With no “don’t wear helmet” signs anywhere the rider had already put petrol in the bike, went to the counter and was asked to remove his helmet, this he did, although he commented that if there had been helmet removal signs the rider would have taken his business elsewhere.

The problem harks back to signage, not discrimination and customer/retail owner relationships, in this case there was no signage, the rider was not aware of “rules” in place.

Our view is this: We have to put garages and their staff in the same situation as if you had just got cash (petrol) from an ATM (petrol pump) – outside the bank and then walked into the bank with a helmet on – we all know you would not walk into a bank with a helmet on, it is a simple unwritten rule.

All Tesco petrol stations have a sign on the pumps and most on the doors of the shop, Tesco give you the choice to take your custom elsewhere, you may stand and argue the point but that is their rules, so why not the all other businesses. Should riders recognise this unwritten rule for banks and apply it to other premises?

Pump To Shop

If there were universal guidelines for all petrol stations that require riders to always remove helmets from pump to shop, rather than the

choice to go where you can wear your helmet from pump to shop, then if all garages adopt a universal sign, you would have no choice, other than to argue the point. At Right To Ride we will not be arguing that point

We are all entitled to our opinion on this issue and our underlying thoughts are simply that we prefer the freedom of choice NOT to wear a helmet therefore to “fight” to keep wearing a helmet for us is somewhat of a dilemma.

Asking riders to pre-pay for petrol or any other un-defined or un-reasonable request because they are riding a Motorcycle or a Scooter is another matter.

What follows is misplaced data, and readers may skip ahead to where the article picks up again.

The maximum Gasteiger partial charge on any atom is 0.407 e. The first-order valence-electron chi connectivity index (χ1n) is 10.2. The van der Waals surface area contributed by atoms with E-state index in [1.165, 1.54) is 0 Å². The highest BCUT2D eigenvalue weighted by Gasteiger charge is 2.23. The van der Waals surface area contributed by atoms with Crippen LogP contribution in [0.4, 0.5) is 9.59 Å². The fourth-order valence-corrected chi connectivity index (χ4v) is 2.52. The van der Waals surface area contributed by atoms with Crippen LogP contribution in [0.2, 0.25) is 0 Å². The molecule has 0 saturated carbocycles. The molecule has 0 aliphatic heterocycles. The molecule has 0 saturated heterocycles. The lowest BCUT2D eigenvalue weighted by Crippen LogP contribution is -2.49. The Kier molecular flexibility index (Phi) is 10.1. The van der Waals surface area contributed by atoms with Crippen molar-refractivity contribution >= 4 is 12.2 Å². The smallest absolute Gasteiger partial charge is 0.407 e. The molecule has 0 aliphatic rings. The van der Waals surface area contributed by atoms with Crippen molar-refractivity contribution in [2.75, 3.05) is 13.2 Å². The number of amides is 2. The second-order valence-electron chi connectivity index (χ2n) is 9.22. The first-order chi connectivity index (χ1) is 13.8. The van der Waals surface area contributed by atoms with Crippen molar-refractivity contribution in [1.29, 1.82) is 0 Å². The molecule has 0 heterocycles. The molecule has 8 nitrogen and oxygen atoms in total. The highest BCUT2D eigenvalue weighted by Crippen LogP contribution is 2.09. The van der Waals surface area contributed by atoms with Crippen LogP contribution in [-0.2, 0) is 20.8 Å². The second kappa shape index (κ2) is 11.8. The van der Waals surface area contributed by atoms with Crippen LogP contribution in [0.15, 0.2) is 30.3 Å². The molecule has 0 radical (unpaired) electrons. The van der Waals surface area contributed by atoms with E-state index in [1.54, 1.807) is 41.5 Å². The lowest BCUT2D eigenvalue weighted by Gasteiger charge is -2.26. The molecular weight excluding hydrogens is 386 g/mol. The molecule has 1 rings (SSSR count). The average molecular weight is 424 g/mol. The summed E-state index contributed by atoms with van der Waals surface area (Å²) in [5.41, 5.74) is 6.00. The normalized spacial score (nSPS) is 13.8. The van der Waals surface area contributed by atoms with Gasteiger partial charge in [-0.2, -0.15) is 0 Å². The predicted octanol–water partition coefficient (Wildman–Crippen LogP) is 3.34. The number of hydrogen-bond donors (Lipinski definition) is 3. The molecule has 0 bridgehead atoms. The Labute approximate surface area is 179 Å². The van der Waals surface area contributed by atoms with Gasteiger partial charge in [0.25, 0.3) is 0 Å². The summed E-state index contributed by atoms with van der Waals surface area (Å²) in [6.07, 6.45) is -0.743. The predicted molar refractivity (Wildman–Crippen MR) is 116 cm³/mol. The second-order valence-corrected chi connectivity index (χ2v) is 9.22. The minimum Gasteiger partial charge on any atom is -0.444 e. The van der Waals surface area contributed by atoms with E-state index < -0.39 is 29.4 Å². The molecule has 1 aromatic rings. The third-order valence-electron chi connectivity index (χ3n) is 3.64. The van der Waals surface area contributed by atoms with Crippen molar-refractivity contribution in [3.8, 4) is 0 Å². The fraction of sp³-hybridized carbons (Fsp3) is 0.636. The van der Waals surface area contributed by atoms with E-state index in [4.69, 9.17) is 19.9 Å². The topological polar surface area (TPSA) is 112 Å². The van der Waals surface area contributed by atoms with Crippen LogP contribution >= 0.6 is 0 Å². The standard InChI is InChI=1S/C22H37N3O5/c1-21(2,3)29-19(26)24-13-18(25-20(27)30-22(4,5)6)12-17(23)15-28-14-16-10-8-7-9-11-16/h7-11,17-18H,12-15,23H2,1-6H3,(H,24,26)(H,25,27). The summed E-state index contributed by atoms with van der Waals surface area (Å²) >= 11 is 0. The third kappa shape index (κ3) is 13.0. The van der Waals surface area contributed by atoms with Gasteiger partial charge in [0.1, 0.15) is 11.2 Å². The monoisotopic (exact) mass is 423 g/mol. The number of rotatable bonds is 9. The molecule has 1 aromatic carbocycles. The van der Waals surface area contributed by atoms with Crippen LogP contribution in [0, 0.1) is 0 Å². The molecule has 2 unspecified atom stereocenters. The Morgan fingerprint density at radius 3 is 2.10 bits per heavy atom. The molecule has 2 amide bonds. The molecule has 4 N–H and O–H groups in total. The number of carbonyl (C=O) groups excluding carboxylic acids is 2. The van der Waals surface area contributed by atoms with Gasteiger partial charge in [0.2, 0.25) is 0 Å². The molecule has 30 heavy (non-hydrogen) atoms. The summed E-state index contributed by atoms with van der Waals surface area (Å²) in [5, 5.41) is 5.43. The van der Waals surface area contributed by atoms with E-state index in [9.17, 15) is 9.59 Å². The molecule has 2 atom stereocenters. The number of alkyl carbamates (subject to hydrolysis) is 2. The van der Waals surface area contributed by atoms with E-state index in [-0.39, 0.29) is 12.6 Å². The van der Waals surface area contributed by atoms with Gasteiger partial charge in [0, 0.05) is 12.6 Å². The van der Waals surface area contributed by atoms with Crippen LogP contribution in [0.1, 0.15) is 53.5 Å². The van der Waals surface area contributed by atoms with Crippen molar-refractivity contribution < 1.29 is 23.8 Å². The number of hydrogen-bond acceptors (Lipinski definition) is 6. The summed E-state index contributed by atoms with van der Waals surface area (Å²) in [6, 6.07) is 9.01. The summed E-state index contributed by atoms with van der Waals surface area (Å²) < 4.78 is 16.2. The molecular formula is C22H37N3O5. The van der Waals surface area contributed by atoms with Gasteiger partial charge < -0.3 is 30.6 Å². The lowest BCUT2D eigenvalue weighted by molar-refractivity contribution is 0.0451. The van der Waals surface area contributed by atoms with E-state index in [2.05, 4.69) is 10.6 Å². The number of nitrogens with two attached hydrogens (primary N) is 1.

BMF – Taking It On-board!

tescohelmet2smallThe BMF (British Motorcyclists Federation) in the UK ( we have a regional representative in Northern Ireland), is talking at the moment to the Petrol Retailers Association to get a “sensible understanding” looking at the wearing of helmets – the safe placing of helmets, pay at the pump vs entering the shop and the arbitrarily inconsistent local rules and other aspects of this “strange subject” after receiving complaints from their members and riders.

The Spring 2015 edition of the BMF member magazine – Motorcycle Rider – asks the question, “Can you imagine any other circumstances under which a customer would be singled out and identified to all over the public address system, asked to remove items of clothing so that they may be permitted to shop?”

The BMF’s Government Relations Executive, Graeme Hay writes that, “I can’t and neither could the Head of Policy at Morrisons”, with an open and enlightening discussion around customer experience with the head of policy.

Graeme writes that the Head Of Policy and himself will be speaking with the Petrol Retailers Association to see if a sensible understanding for all of us on the issue and promises, “I will write more, when I know it.”

If you wish to find out more you can contact the BMF through their website www.bmf.co.uk or become a member and find out through the members magazine – Motorcycle Rider.

Links & Information

Right To Ride – “Helmets Off” – Click Here

BMF – British Motorcyclists Federation – On Facebook

Website – www.bmf.co.uk